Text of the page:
Ah, power struggles – the bane of every parent’s existence. Add to that the challenges of dealing with a child with autism, and you end up with a recipe for disaster.
Or do you? With a few smart, well thought-out strategies, you may be able to put a stop to these battles before they even start.
Drop the Rope
Ask anyone who’s been there and they can tell you, power struggles can slip in before you realize what’s happening. The back-and-forth volley to see who’s calling the shots may involve simple verbal banter, or it can be physical as well. It may result from your child seeking to escape or avoid a negative consequence, or it may just result from the child’s thrill of having the adult’s undivided attention.
But it takes two to fight. To keep up a power struggle, both of you have to be pulling on the rope. You always have the option to drop your end of the rope.
And yes, we know, this can be very, very hard to do when you’re in the heat of the moment.
Still, the best strategy for avoiding power struggles with your child is to stop engaging. Even a simple pause to collect your thoughts can interrupt the struggle enough for the child to lose focus and drop his end of the rope as well.
Of course, the struggle may not always be over quickly. But it’s critical that you try to figure out what is engaging the child and reinforcing his engagement. If the reinforcement is you talking, stop talking. If the reinforcement is a desired change in direction, then go into “broken record” mode.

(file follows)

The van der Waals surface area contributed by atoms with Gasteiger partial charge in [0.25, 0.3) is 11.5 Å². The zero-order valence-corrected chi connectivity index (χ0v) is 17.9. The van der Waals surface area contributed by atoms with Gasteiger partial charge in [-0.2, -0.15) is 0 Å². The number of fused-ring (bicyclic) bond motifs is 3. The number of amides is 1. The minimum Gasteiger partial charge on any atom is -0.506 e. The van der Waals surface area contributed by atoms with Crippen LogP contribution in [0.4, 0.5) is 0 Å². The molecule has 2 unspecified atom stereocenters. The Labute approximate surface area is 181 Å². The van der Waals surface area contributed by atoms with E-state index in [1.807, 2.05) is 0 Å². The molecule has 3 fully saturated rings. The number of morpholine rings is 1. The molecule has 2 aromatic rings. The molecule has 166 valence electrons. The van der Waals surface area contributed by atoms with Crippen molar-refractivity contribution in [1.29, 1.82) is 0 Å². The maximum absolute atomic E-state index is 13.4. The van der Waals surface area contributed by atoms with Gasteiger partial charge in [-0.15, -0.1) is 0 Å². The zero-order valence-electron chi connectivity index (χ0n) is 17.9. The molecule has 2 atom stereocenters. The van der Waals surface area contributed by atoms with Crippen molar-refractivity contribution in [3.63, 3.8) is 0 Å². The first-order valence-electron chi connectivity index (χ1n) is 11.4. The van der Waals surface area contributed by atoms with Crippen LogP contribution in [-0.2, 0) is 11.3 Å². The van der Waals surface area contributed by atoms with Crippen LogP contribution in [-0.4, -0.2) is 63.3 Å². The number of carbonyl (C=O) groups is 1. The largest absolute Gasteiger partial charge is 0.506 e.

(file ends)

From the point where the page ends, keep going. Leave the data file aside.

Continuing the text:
We call this “planned ignoring.” You simply walk away (if you can) and refuse to engage until you can redirect the child’s attention. The power struggle doesn’t end until you obtain compliance.
Wait – didn’t we say that the best strategy is to drop your end of the rope? If you do that, how can you obtain compliance?
Guess what: Compliance can take place at another time and still be effective! The key here is to wait until the child finds something else he wants more than the power struggle. When you see this happen, you can redirect the child’s attention toward that desired thing by restating your demand until the child complies.
For example, say the child wants to play with a particular toy, but you need the child to get dressed. Try waiting until there’s a lull in the struggle, and then calmly state, “I heard you say you want your Cookie Monster. You need to get dressed first. And then, when you’re calm, you may have Cookie Monster.”
You might even go play with the toy yourself, to change the child’s motivation away from the struggle to playing with the toy. This simple but well-timed redirection can be surprisingly effective.
What About Bribes?
Leveraging your child’s motivation by offering the thing the child desires may feel like a bribe, but with some important differences.
Say you need to go somewhere but your child won’t put on her shoes. You don’t engage and instead quietly pick her up and put her in the car without her shoes. But you do something different: You plan ahead for next time! The next time you need her to put on her shoes to leave, you choose to proactively redirect her by suggesting that if she puts her shoes on when you ask, she can have a reward.
In this case, this is a justly deserved reward, not a bribe. Had you blurted out the promise of a reward during the middle of a struggle, then yes, it would be a bribe – and the bribe seldom work consistently over the long term. But by pre-empting the negative behavior with a well-timed, proactive reward, you’ve redirected the child and reinforced the positive behavior.
A forward-looking approach that incorporates the child’s motivation will always be more productive than old-fashioned power struggles. Fortunately, over time, as you consistently focus on redirecting your child’s motivation, your child will eventually drop the power struggle behavior. Your fights will become fewer, and you’ll all be able to enjoy a more serene, peaceful household.
Interested in learning more about the difference Positive Behavioral Connections can make in your child’s behavior? Contact us today!